What is the Elam Ending?
If you caught any of The Basketball Tournament on ESPN this weekend, you may have been confused with how those games ended. No time on the clock. A seemingly random jumper or free throw sending guys into bro-hugs and handshakes. It’s because of the Elam Ending, a Mensa member’s revolutionary way to eliminate the drawn-out fouling and bad-shot taking in the final minutes of a traditional basketball game.
How it works: At the first dead-ball whistle after the time goes below four minutes in the final quarter, the clock gets turned off. At that point, a target score is set, equaling the leading team’s point total plus seven. Then, the first team to hit that target score wins.
So, if my team is up by 10 when the Elam Ending activates, I need to score seven points before my opponent scores 17. It’s still an uphill climb for the trailing team, but it eliminates the parade of intentional fouls that can make the end of games interminable free-throw contests.
The Elam Ending was invented by Nick Elam, a middle school principal and Mensa member who is now a professor at Ball State University. Suffice it to say, he spent quite a bit of time crunching the numbers on how to keep the normal flow of a basketball game going until the very end.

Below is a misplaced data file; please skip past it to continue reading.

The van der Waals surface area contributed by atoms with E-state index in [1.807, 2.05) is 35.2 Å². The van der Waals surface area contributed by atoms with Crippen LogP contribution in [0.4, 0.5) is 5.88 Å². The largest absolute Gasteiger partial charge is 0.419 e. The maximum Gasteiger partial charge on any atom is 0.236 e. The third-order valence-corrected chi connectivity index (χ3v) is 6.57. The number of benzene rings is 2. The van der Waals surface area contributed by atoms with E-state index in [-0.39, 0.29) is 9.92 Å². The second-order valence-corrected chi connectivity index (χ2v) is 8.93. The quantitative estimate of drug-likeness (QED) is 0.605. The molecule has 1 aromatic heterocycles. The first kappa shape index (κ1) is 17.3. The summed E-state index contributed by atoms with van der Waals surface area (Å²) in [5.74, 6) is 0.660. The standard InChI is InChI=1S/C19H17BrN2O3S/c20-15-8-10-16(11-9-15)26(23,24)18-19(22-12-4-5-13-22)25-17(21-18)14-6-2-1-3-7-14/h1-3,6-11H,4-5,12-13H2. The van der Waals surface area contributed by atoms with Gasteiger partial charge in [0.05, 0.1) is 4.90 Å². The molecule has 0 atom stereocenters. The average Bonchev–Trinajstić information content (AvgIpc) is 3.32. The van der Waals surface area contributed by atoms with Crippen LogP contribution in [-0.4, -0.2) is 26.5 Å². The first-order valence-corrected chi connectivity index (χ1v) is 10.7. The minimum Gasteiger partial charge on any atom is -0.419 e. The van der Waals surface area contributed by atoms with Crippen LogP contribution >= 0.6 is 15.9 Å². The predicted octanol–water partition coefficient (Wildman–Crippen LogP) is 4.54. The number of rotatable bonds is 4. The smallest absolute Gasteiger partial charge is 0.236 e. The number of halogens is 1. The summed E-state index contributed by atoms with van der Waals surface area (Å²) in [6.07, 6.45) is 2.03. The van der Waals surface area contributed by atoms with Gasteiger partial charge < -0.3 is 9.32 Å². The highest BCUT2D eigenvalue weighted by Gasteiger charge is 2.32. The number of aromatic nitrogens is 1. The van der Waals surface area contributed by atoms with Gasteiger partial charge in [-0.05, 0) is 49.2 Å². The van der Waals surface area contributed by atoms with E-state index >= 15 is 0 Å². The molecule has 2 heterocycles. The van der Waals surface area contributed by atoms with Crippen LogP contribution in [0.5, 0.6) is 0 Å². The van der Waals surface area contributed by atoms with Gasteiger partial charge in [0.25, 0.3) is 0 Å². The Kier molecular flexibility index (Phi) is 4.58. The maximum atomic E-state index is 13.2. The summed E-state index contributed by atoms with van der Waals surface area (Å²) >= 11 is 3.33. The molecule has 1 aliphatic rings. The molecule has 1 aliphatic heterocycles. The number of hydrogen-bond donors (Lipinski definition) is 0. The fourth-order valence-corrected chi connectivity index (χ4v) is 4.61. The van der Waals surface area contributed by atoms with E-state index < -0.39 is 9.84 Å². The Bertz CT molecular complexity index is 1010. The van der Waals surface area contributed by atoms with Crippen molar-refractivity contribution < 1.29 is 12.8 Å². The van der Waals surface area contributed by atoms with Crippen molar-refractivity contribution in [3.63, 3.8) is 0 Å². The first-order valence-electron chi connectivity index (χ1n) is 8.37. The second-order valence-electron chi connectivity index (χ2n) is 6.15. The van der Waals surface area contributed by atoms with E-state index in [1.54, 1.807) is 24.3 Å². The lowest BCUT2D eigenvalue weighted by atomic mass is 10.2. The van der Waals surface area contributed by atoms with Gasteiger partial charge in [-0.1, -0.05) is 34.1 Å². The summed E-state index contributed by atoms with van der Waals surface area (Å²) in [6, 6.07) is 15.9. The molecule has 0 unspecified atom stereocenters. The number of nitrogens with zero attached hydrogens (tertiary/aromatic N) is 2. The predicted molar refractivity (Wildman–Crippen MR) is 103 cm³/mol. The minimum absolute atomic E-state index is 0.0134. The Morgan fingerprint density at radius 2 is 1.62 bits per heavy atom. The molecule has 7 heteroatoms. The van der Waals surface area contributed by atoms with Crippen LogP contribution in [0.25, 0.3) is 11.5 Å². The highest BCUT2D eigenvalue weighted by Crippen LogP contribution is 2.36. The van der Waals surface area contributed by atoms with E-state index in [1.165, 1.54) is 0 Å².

If you’re curious how this looks, catch one of the The Basketball Tournament games as the fifth-year event inches closer to its $2 million winner-take-all final Aug. 3 in Baltimore. (You’ll also get to see a bunch of recent college basketball stars like Jimmer Fredette and Jared Sullinger.)
“Data aside, the energy in the arena during the Elam Ending portion of our games was awesome and those teams were seven wins away from $2 million. On Aug. 3, at about 10:50 p.m., someone will have to make a shot for $2 million. I can’t wait for that moment.”
Could this new end-of-game format come to a level of hoops bigger than TBT? It’s been reported that the NBA is keeping its eyes on how these experiments go.
David Selig is Senior Digital Editor at the Sun Sentinel. Contact him at firstname.lastname@example.org.